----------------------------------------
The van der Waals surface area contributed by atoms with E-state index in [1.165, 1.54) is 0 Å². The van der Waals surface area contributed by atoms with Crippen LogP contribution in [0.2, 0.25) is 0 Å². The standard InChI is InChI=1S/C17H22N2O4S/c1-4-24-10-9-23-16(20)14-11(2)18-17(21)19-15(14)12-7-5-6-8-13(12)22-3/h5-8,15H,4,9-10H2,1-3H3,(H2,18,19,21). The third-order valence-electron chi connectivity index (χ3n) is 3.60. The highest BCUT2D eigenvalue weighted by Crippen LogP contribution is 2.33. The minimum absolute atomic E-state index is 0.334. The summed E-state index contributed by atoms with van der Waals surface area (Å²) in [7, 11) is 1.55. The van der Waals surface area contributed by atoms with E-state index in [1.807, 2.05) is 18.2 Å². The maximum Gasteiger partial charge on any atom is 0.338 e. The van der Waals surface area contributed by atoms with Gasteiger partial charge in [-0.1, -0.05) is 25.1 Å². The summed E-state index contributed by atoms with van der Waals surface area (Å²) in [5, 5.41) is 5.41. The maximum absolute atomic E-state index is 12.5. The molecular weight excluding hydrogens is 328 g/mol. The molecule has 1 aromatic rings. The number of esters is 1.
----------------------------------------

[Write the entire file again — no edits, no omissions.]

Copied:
The van der Waals surface area contributed by atoms with E-state index in [1.165, 1.54) is 0 Å². The van der Waals surface area contributed by atoms with Crippen LogP contribution in [0.2, 0.25) is 0 Å². The standard InChI is InChI=1S/C17H22N2O4S/c1-4-24-10-9-23-16(20)14-11(2)18-17(21)19-15(14)12-7-5-6-8-13(12)22-3/h5-8,15H,4,9-10H2,1-3H3,(H2,18,19,21). The third-order valence-electron chi connectivity index (χ3n) is 3.60. The highest BCUT2D eigenvalue weighted by Crippen LogP contribution is 2.33. The minimum absolute atomic E-state index is 0.334. The summed E-state index contributed by atoms with van der Waals surface area (Å²) in [7, 11) is 1.55. The van der Waals surface area contributed by atoms with E-state index in [1.807, 2.05) is 18.2 Å². The maximum Gasteiger partial charge on any atom is 0.338 e. The van der Waals surface area contributed by atoms with Gasteiger partial charge in [-0.1, -0.05) is 25.1 Å². The summed E-state index contributed by atoms with van der Waals surface area (Å²) in [5, 5.41) is 5.41. The maximum absolute atomic E-state index is 12.5. The molecular weight excluding hydrogens is 328 g/mol. The molecule has 1 aromatic rings. The number of esters is 1.